We generally know very little about what the superstructural (above-ground) portions of the classic Antelope Creek houses looked like. Some researchers, for example, feel these houses were more like Plains earthlodges than Southwestern-style pithouses. Accurate reconstructions of what prehistoric houses were really like must be based on many lines of evidence, such as thoughtful analysis of very detailed excavation data, special emphasis on understanding post-depositional processes (what happens to a prehistoric house once it is abandoned and buried), and even experimental archeology aimed at replicating such houses.
(6) Settlement Zones. Antelope Creek settlements do not occur uniformly across the region. For instance, in the vicinity of Palo Duro Reservoir, west of the Buried City area and between the Canadian and North Canadian rivers, there are very few typical Antelope Creek stone slab houses. Was this a "no-man's land," a buffer zone between major settlement zones, or simply a place were houses were built with picket-post walls rather than with rock foundations? More generally, how do we explain the distinct geographic clusters of Antelope Creek sites?
(7) Field Huts or Guest Houses? The 1962 excavations at the Conner site and several others in the Lake Meredith area exposed small circular structures that were associated with relatively few artifacts and a disproportionately high number of buffalo limb elements (leg and foot bones) from only one side of the animal. This pattern prompted Lathel Duffield to postulate that these may have been seasonal field huts where villagers stayed while away from their main homesteads and hamlets. (The bone pattern suggested organized food sharing whereby family groups may have divided up carcasses into equal portions.) Yet, recent studies of similar, small circular structures at the Roper and Chicken Creek sites reveal very robust assemblages of artifacts and bones rivaling those found at any hamlet (i.e., a typical Antelope Creek “village”).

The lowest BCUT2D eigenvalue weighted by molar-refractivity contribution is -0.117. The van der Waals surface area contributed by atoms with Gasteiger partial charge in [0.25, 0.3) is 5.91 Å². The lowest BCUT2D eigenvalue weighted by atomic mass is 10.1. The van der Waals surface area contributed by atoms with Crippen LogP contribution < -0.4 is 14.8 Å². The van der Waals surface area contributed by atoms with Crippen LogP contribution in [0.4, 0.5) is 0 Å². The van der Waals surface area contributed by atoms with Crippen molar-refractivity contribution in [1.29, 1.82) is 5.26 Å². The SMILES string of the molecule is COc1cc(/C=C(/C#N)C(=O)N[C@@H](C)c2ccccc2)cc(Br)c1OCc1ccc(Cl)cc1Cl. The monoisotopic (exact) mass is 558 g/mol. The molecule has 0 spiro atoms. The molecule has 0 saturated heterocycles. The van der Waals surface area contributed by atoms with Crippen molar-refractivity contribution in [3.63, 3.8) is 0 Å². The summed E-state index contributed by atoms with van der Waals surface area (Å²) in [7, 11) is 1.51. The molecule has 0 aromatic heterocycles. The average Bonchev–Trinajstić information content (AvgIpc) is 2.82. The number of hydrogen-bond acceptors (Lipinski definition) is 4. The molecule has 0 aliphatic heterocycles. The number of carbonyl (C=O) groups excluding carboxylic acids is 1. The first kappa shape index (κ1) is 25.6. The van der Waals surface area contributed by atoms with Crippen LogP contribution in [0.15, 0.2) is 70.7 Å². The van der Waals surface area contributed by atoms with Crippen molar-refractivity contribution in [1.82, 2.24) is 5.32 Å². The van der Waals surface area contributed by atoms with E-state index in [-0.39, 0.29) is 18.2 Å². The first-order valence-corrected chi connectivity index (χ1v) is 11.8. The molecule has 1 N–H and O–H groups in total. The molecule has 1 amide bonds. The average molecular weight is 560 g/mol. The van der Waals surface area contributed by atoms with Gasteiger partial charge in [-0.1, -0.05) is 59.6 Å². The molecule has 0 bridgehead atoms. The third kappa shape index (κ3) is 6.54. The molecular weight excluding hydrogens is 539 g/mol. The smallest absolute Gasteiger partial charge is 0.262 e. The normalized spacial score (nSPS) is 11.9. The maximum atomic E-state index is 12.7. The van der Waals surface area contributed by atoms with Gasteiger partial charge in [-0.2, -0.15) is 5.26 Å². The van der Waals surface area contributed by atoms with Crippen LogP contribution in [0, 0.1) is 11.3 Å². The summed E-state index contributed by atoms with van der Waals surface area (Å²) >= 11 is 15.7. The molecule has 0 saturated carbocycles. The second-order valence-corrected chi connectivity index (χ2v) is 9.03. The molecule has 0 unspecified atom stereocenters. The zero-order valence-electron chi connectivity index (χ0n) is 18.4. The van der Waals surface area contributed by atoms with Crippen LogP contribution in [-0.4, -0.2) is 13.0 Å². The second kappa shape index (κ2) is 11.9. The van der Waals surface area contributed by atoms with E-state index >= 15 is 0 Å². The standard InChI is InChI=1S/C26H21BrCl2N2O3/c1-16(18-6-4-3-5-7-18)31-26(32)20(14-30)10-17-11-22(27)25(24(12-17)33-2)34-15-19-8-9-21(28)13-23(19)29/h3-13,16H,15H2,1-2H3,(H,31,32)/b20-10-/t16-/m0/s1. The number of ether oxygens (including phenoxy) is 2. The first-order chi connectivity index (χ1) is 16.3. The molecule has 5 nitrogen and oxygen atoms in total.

Are these smallish sites with circular structures really clusters of seasonally occupied field huts or could they be areas where visiting Plains Village groups stayed while they traded for Alibates flint? In this model, the large, typical Antelope Creek houses were home to the resident villagers who controlled access to the flint quarries, while visitors lived in modest, temporary quarters. Other possibilities exist, a fact that underscores the need for more detailed analyses of Antelope Creek structures and their associated debris.
(8) Landergin Mesa Refuge? Lintz estimates that there may have been as many as 95 isolated homestead-type structures built within the half-acre top of Landergin Mesa and that these houses were built over the duration of the Antelope Creek phase. This finding contradicts his earlier notion that during early Antelope Creek days (which he called the “subhomestead period”), houses were clustered into room blocks, especially in a locality that has obvious, severe spatial limitations. Why does the settlement pattern atop mesa sites differ from the pattern identified around the Alibates quarries (i.e., at Antelope Creek 22 and Alibates 28)? Was Landergin Mesa used as a temporary refuge that was occupied for such brief periods that contiguous structures (pueblo-like room blocks) never evolved?